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September 22, 2018: Eating Well is the Best Revenge

This is a caption found underneath a cartoon by Lynda Berry, who for many years penned Ernie Pook’s comics. The illustration features a slightly deranged woman eating a can of cling peaches over the kitchen sink. No, I don’t fully see how the caption and illustration mesh – but I’ve kept it in mind in considering my previously bad eating habits. If Pete wasn’t here I’d have a peanut butter sandwich or two for lunch, chocolate later in the day, and if it was around popcorn.

I have always had a healthy distain for those who talk at length about their supposedly good eating habits. This is why I, who have recently made some radical changes in my diet, am going to remain

mum about the topic. One’s diet is like their dental history – it’s only of interest to oneself.

However (ahem); I am not talking at anyone in writing this dispatch. No one is being forced to listen/read on. So I am free to speak about these changes. I am not on a diet. I’m simply eating in a more mindful fashion. Sugar, except honey in biscuits, muffins, and scones, is out. I also cut way down on my bread consumption. And I’ve upped the amount of fruits and vegetables that I’m now eating. This is easy right now because we are feasting on the bounty of an amazing harvest. It will be harder once the larder is empty. And I am harboring no illusions about my eating habits when I travel—it just will be near impossible to eat on the road the way I’m eating in the home. Plus, I don’t want to draw attention upon myself by being overly picky.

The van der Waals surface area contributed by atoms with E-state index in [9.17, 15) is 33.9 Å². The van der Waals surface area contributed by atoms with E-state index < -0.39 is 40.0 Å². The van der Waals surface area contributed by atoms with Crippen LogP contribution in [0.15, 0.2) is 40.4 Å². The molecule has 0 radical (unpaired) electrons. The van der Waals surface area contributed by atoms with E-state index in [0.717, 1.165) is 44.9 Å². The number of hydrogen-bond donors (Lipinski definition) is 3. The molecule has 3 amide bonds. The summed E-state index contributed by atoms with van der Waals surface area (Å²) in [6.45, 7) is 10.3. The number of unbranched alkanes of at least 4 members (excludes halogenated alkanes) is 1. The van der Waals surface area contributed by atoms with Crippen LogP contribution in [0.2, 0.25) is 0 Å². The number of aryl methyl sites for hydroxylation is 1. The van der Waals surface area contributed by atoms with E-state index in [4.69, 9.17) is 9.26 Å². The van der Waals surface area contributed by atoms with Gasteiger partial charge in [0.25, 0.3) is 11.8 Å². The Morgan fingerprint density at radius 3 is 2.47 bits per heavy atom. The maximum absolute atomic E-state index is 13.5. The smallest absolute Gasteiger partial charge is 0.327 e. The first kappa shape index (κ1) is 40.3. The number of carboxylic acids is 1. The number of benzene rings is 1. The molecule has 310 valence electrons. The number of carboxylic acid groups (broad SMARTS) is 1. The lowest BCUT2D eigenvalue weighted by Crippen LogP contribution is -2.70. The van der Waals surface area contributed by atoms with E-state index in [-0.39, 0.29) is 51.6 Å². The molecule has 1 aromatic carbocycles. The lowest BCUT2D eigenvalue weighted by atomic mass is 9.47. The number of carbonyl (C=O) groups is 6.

Today was yet another remarkable day, eating-wise. We had yogurt and our own raspberries and strawberries for breakfast. I added raw sunflower seeds. Both Pete and I washed down our respective meals with decaffeinated black tea.

I had a smoothie for lunch that contained cranberry juice, beet greens, carrots, and home grown tomatoes. And I made us lentil soup for dinner. It contained our cabbage, tomatoes, carrots, basil, beets, peas, cabbage, zucchini, and beet greens. I threw in a potato I picked up at the Alaska State Fair for good measure and added a store bought onion and garlic.

Pete made muffins with currants from our garden and added the last of the goat milk yogurt we got for my tending to goats at the Fair. He also included our honey in his recipe.

We won’t be able to eat this way, mostly local, for very long because we weren’t able to grow a year’s worth of produce. However, we are enjoying the plentitude for as long as it lasts, which could be into 2019. And I hope to continue to eat mindfully for the duration.

Pete spent the afternoon canning the first batch of home grown tomatoes. There they sit, on the counter, in clear glass jars. And more tomatoes are on the way. Fingers crossed for continued good weather because this will increase the likelihood of more ripening.

Next: 265. 9/23/18: The Writing Life: When You Come to a Fork...

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